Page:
First comes awareness. This awareness is internal and it must be open to everything it encounters. It is difficult as this requires putting aside any biases that would skew perceptions, perspectives and beliefs. As regarding beliefs, this is very difficult and requires one ignore them when listening and experiencing things that directly go against one’s beliefs. It is the only way to learn. 

Second comes knowledge. This knowledge is internal from external sources. It is about opening the mind and allowing all things to flow into, through and past so the human mind can absorb, analyze and then pass judgment on the merits of the knowledge. It is allowing knowledge already absorbed to be changed accordingly to the validity of new knowledge. This is also most difficult and why this “hall of the empty hand” has come to be. It is about learning of things we didn’t know we didn’t know. It is to look and hear from all directions and all sides be they physical or metaphysical. 

Third comes verification. To verify is to validate knowledge so that awareness remains reality based and free from personal and environmental influences that would distort knowledge into something that would result in damage. 

Fourth comes action. Putting your awareness, knowledge and verification into actions that would guide, mentor and teach you to say, do, hear and touch with openness, wholeheartedness and with childlike curiosity to foster a greater connection with the universe. 

Let us begin:

Emotional intelligence gives birth to emotional maturity. First there is emotional intelligence derived from knowledge whereby the intelligence allows us to use that knowledge to teach us about emotional life. As we learn, practice and apply our emotional knowledge we acquire emotional intelligence. Only with time and experience can we ever become mature. It is this application over time that provides us the means to become emotional mature. It is maturity that allows our influences to teach others or to influence others especially since emotions are contagious. Thus, through a natural and natures process we become aware of emotional awareness.

When we are aware of our emotional self we seek out emotional knowledge leading toward personal and group verification through life experiences that gives us emotional intelligence. Continued application is the action necessary to achieve emotional intelligence inter-connected with emotional maturity benefiting all for emotional survival. 

Emotional intelligence and emotional maturity are the key to open the doors to peace, tranquility, enlightenment, peace and prosperity for the person, the family and for the tribe.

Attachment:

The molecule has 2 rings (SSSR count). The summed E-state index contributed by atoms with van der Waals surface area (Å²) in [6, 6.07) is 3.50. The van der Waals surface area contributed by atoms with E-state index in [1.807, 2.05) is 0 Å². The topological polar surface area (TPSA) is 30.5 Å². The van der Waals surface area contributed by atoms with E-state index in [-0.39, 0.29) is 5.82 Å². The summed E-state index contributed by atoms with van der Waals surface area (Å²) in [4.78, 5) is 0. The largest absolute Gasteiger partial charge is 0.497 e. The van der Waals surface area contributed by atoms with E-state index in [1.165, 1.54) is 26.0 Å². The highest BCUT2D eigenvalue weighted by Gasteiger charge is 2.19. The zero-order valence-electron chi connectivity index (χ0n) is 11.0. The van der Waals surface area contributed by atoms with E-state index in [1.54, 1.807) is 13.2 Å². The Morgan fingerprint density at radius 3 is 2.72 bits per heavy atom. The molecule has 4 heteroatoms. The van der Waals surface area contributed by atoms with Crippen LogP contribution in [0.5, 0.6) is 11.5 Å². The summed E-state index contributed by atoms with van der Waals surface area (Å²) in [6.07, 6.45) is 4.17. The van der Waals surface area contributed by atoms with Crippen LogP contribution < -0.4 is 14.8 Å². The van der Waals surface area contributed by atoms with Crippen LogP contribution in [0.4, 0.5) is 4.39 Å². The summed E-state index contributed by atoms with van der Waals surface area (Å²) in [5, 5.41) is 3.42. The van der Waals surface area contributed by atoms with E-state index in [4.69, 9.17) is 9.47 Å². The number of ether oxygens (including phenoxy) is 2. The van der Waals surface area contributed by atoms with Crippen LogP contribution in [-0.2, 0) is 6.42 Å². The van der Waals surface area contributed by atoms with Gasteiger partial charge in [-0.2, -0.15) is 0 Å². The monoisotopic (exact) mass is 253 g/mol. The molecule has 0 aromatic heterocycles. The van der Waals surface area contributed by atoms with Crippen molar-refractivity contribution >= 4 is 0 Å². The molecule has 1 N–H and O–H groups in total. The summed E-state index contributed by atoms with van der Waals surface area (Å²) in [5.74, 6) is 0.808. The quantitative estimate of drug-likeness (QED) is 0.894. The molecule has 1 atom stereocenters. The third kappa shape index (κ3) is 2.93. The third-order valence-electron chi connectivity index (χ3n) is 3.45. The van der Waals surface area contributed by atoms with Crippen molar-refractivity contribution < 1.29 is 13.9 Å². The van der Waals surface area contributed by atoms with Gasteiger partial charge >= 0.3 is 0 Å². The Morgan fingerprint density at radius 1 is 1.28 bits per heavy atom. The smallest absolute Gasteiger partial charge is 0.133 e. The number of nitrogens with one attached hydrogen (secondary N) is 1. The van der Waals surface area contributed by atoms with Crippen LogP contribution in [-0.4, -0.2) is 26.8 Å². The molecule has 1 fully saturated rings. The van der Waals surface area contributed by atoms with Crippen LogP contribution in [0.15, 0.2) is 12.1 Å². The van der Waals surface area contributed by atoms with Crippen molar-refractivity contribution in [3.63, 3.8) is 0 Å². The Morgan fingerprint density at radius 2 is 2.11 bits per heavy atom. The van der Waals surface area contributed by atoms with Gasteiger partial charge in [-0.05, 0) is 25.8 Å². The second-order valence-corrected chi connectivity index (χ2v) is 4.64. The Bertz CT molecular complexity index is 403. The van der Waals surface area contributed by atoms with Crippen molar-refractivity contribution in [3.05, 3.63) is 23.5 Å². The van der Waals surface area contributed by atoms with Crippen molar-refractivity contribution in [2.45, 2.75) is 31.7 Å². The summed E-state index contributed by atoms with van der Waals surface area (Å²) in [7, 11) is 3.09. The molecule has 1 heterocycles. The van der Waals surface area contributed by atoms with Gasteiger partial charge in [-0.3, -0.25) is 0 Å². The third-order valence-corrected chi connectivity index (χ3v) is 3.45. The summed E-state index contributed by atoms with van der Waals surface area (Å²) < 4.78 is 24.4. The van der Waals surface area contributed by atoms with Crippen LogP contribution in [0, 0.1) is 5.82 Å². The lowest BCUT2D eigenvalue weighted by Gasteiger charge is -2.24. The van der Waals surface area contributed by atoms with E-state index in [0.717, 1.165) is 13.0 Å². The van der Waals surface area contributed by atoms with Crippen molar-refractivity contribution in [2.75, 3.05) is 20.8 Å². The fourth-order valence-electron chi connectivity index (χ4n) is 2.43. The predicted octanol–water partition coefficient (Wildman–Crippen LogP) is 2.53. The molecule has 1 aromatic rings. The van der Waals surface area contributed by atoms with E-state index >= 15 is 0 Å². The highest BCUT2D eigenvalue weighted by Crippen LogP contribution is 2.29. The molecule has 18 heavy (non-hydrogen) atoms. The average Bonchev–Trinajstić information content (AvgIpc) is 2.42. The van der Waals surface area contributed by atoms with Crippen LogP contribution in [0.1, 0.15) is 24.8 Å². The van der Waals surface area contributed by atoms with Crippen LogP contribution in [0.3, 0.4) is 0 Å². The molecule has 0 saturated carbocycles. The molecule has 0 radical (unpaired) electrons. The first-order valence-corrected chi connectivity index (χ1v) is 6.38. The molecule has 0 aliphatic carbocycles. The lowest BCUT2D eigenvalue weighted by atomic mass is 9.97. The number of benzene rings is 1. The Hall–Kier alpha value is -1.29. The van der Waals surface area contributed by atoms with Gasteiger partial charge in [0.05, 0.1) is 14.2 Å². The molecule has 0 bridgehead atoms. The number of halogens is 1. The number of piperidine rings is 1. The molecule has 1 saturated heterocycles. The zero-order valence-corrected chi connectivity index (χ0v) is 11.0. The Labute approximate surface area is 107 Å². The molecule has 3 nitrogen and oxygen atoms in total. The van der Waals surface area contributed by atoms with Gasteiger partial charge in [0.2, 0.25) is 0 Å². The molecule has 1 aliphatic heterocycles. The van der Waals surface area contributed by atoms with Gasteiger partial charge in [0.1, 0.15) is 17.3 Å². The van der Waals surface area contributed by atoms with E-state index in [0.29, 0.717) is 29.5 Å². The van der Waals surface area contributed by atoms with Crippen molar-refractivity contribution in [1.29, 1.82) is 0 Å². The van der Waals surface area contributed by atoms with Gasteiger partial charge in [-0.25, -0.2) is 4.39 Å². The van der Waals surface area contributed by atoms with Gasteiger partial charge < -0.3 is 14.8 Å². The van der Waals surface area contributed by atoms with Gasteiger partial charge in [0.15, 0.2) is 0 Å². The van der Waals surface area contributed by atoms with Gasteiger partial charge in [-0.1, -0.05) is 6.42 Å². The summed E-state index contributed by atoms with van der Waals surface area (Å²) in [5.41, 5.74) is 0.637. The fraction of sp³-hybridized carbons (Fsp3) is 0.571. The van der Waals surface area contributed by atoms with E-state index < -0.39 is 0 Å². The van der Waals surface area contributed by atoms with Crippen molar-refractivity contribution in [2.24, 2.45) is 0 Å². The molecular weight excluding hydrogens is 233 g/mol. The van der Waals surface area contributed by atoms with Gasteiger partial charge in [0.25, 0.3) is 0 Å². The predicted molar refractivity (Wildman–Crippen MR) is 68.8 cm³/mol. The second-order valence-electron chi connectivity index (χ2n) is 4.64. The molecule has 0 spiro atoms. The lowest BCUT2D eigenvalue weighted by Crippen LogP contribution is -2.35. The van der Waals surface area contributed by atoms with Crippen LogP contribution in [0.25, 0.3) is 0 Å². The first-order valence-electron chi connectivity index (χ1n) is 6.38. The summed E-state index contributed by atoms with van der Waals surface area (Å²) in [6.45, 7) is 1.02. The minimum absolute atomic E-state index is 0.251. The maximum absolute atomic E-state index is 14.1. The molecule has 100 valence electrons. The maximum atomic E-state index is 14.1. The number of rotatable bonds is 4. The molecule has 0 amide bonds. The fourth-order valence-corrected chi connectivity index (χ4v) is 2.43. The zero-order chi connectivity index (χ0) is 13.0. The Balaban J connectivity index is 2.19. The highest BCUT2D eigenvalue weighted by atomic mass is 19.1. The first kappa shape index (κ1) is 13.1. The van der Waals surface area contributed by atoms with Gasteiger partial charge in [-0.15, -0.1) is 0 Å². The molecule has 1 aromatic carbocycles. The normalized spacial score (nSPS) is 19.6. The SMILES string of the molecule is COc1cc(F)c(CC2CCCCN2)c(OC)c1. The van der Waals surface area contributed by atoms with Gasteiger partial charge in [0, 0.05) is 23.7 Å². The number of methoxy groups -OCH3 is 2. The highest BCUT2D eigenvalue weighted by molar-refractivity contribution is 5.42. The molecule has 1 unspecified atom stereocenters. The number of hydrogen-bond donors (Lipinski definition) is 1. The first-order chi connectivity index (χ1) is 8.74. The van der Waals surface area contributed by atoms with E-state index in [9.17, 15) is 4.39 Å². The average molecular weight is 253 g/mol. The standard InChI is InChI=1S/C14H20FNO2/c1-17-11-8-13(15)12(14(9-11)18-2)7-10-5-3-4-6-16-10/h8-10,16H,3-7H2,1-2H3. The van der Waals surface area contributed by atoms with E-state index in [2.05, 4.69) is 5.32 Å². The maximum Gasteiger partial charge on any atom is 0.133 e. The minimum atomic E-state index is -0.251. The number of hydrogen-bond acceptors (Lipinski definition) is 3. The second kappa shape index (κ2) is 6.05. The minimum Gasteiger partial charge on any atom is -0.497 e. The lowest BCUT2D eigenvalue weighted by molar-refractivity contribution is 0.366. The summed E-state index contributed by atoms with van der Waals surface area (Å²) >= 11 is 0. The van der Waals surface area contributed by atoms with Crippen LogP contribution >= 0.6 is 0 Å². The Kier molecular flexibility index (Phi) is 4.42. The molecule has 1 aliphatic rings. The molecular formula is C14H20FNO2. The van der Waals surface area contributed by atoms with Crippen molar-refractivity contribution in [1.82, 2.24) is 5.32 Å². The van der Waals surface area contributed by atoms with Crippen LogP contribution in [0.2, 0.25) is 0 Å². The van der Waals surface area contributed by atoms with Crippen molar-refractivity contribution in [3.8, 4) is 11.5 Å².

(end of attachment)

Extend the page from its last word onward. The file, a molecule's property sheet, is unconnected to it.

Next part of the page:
Let us begin:

Adrenaline, stress responses triggering the full spectrum of chemicals the body uses in such “fight-or-flight” situations. Often forgotten or dependent upon stresses induced in competitive models, i.e. MMA bouts, tournaments and shugyo. This is not enough. The reality based training should induce similar or the same responses you would get in an actual street attack. This is most difficult and requires training in ways most self-defense and empty-handed martial systems provide. 

It has been indicated through research that often persons exposed to real life combative situations will have their chemical releases due to situations and scenarios that are most often not a danger but the similarities or symbolic connection to  a real life event still “flood” the body with those same chemicals. It is not the way one would want to train for the flood but if a person is experiencing such things they can use that as a means to train the mind and (a big maybe here) that would provide a means to overcome this type of after effects.

Regardless, most of those who practice, train and utilize the empty hand are never exposed to such situations and may never be exposed but that is not to say that they may or might be exposed in the future. It is up to each individual since the majority of violence is avoidable. If one must achieve that proficiency then it is best to seek out various supplemental training courses and seminars that expose the martial artist, empty hand systems, etc., to such reality based training.